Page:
STOP THE PLASTIC TIDE
Finally, I found the time to read my copy of the MCSUK winter 2017 edition magazine and it leaves me feeling inspired to do more to raise awareness concerning the issues surrounding litter and plastic pollution of our seas.
Alongside colourful photography and stories of sea life, the Marine Conservation Society have included the results from their Great British Beach Clean 2017. Plastic and Polystyrene pieces were the top most found items. In second place, packets such as crisps and sandwich packets. The list goes on to include Glass, Cigarette Stubs, Caps & Lids, String, Cord, Wet Wipes, Cotton Bud Sticks, Fishing Line, Cutlery, Trays & Straws.
The way in which we humans consume is clearly showing up in our oceans and on our shores. Grabbing items on the go, purchasing cheap and more frequently all equates to a disposable lifestyle which creates excessive waste and pollution. Single use items are often used and disposed of within minutes and even seconds without thought as to what happens next. We need to re-look at the way we live and we need to start valuing and caring for our possessions whilst giving consideration to the impact of our overall consumption.
The Marine Conservation Society are campaigning to make change come about and there are things that we can all do to help. Thinking about how our daily actions affect our seas and beaches is a good place to start. Living without plastic straws, using a reusable cup/bottle and remembering to take our reusable shopping bags with us are things everyone can do most of the time, if not all of the time.
However, for my own family who already do the above, I see problems in other areas that are not so easily swapped and it must be the same for millions of other families too. Purchasing affordable fruit and vegetables regularly without plastic free packaging is hard. Cucumbers for example are rarely found without a plastic wrap yet its so unnecessary. Often plastic wrapped fruit and vegetables are cheaper than the unpackaged options which is wrong. Likewise, a multi-pack of 4 tins of beans for example, will cost less than if you purchase 4 single tins. The only difference is the plastic packaging holding the multipack together. We do not want or need this extra packaging.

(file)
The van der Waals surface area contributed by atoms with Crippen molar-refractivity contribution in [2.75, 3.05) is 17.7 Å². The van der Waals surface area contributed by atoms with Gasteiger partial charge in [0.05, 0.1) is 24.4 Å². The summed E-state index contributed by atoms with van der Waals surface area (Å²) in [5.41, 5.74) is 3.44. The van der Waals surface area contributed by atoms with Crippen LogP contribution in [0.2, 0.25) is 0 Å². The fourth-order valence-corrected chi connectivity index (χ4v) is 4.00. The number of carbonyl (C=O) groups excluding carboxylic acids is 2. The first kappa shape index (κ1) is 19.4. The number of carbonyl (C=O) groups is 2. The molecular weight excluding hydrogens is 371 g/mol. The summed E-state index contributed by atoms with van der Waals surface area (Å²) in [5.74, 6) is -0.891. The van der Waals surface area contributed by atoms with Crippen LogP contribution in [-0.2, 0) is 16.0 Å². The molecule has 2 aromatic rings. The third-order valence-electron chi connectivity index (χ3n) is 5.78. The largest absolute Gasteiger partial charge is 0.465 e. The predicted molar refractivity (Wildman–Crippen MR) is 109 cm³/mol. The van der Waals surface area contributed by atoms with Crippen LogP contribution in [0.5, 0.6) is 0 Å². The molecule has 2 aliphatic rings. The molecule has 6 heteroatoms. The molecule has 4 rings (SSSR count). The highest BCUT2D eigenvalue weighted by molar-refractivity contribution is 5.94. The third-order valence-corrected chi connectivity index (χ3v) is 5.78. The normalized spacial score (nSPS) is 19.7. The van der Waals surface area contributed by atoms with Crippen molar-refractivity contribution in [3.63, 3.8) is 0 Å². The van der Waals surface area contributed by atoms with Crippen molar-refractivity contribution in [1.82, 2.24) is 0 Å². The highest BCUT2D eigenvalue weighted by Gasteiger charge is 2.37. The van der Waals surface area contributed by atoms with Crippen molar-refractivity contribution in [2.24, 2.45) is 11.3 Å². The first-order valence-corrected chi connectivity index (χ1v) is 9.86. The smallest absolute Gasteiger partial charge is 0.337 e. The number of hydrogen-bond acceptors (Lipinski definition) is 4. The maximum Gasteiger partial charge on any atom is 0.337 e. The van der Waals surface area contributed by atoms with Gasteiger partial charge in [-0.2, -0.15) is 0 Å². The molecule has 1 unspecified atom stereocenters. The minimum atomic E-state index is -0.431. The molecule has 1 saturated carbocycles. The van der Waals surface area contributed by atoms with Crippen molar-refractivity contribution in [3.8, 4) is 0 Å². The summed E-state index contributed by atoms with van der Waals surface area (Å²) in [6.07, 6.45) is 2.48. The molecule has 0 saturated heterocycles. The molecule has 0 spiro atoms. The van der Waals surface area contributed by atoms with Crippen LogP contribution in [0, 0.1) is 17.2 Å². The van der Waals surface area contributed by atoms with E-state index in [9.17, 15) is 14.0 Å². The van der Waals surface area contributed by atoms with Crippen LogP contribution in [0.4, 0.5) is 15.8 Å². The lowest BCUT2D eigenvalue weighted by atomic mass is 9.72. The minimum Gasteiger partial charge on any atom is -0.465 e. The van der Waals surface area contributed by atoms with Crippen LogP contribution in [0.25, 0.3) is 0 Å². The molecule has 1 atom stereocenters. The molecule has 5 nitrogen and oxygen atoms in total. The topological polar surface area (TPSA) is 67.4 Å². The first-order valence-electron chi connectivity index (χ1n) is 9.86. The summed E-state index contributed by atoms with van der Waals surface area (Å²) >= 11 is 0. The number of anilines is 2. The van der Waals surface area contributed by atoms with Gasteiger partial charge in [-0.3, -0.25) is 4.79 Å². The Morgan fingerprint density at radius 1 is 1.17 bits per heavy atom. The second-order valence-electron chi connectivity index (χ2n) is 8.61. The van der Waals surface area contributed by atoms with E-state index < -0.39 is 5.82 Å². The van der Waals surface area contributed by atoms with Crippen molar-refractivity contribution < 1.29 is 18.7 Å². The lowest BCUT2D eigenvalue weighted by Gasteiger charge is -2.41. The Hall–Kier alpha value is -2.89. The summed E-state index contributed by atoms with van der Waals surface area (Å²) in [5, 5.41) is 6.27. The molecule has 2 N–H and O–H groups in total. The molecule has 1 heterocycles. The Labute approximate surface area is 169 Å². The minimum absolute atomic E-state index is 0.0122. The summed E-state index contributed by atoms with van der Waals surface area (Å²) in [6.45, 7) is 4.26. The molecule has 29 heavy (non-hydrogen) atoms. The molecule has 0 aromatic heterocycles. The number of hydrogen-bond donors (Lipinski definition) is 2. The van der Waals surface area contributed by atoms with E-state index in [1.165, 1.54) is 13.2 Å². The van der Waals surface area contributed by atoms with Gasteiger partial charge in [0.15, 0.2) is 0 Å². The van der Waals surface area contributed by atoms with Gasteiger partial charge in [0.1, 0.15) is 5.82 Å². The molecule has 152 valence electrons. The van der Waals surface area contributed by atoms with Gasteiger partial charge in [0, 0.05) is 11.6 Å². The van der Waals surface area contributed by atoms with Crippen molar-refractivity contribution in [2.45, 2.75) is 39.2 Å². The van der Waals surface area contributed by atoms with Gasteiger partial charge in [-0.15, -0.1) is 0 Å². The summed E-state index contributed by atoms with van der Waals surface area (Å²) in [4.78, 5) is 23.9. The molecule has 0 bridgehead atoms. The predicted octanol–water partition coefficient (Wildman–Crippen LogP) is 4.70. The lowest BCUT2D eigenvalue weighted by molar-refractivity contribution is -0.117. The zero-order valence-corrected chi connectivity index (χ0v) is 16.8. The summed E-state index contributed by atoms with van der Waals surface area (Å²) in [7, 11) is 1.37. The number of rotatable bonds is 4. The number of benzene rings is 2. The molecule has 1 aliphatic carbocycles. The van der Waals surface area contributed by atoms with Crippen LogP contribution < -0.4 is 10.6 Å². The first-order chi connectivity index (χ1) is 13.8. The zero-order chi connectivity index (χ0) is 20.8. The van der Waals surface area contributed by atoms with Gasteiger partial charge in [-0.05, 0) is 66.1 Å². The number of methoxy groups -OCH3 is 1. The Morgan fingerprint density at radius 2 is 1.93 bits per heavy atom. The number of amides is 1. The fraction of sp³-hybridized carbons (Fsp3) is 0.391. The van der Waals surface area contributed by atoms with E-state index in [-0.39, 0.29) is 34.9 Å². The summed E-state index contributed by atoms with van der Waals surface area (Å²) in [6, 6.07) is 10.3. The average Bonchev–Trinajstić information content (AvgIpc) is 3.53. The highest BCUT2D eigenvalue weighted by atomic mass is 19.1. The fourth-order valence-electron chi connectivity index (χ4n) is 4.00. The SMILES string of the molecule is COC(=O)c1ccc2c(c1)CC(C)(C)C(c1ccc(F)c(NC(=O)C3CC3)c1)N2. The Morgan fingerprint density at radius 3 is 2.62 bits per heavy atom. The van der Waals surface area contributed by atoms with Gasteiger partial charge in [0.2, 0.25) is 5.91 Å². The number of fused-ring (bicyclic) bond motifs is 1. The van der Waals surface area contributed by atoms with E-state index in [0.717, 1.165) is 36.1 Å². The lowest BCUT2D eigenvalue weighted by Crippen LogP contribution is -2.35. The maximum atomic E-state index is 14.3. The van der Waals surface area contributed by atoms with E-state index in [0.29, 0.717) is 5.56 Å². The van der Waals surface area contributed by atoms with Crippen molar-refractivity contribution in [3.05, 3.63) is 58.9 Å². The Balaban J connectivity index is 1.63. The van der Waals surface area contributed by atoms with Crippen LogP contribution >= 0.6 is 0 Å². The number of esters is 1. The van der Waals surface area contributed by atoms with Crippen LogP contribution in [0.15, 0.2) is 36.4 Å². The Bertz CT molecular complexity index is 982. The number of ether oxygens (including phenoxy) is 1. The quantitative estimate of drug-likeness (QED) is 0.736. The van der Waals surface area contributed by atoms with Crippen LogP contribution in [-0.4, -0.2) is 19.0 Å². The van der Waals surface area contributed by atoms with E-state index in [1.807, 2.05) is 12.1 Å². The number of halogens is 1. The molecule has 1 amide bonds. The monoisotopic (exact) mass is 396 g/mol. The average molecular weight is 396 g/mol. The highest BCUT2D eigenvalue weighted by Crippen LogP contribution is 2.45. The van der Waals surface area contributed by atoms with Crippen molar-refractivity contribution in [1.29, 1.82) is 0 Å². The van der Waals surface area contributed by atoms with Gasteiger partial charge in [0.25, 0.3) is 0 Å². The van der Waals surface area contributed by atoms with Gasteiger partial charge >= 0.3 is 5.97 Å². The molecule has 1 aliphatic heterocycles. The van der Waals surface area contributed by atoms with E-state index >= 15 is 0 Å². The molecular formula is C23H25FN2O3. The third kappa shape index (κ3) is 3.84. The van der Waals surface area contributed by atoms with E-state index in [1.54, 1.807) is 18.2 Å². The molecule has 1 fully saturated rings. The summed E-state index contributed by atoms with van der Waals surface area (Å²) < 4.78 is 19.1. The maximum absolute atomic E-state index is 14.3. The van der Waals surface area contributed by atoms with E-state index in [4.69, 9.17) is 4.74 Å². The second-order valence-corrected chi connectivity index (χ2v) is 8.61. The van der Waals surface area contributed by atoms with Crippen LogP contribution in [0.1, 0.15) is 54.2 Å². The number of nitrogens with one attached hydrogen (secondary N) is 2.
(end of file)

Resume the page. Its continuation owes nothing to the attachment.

Everyday food basics are mostly packaged in plastic in some fashion and even if a zero waste shop exists nearby, those options are often limited and not always affordable. Remember, not everyone is coming from an equal platform and finances can be very tight with budgets that are simply not flexible enough to make all the changes even if they want to.
Bread for example, a staple food for many is wrapped in plastic. Not everyone has the time to bake their own all of the time and small bakeries are not always available either.
The problem of packaging waste, in my view, needs to be tackled at source and not simply handed over to the responsibility of the everyday consumer. We NEED companies, brands and supermarkets to make it easier for people to make better choices and minimise our negative impact on the planet. Aside of the obvious fruit and veg that can well do without extra plastic packaging, I’m sure we could live without plastic windows on cardboard packaging? I'm sure supermarkets could provide paper bags rather than plastic bags for loose items such as mushrooms. Better still, support customers bringing reusable containers perhaps? And, what of toilet rolls? Surely these could return to outer paper packaging? There are some brands out there doing just that but we need to see more of these readily available in our supermarkets if those are the places where the majority of people are shopping right now.
In my opinion, looking at root causes needs some re-address too. It will soon be Summer again and the amount of litter that gets left behind on beaches, common grassy picnic areas or discarded on road sides never ceases to disappoint. It is not ok to simply dump your litter and this message needs to be reinforced more strongly too.
In the meantime, the Marine Conservation have a petition to the Governments of England, Scotland, Wales and N.Ireland and an open letter to the UK's big fast food chains, pubs and restaurants to help battled this growing problem.
For more Information about the Marine Conservation Society go to: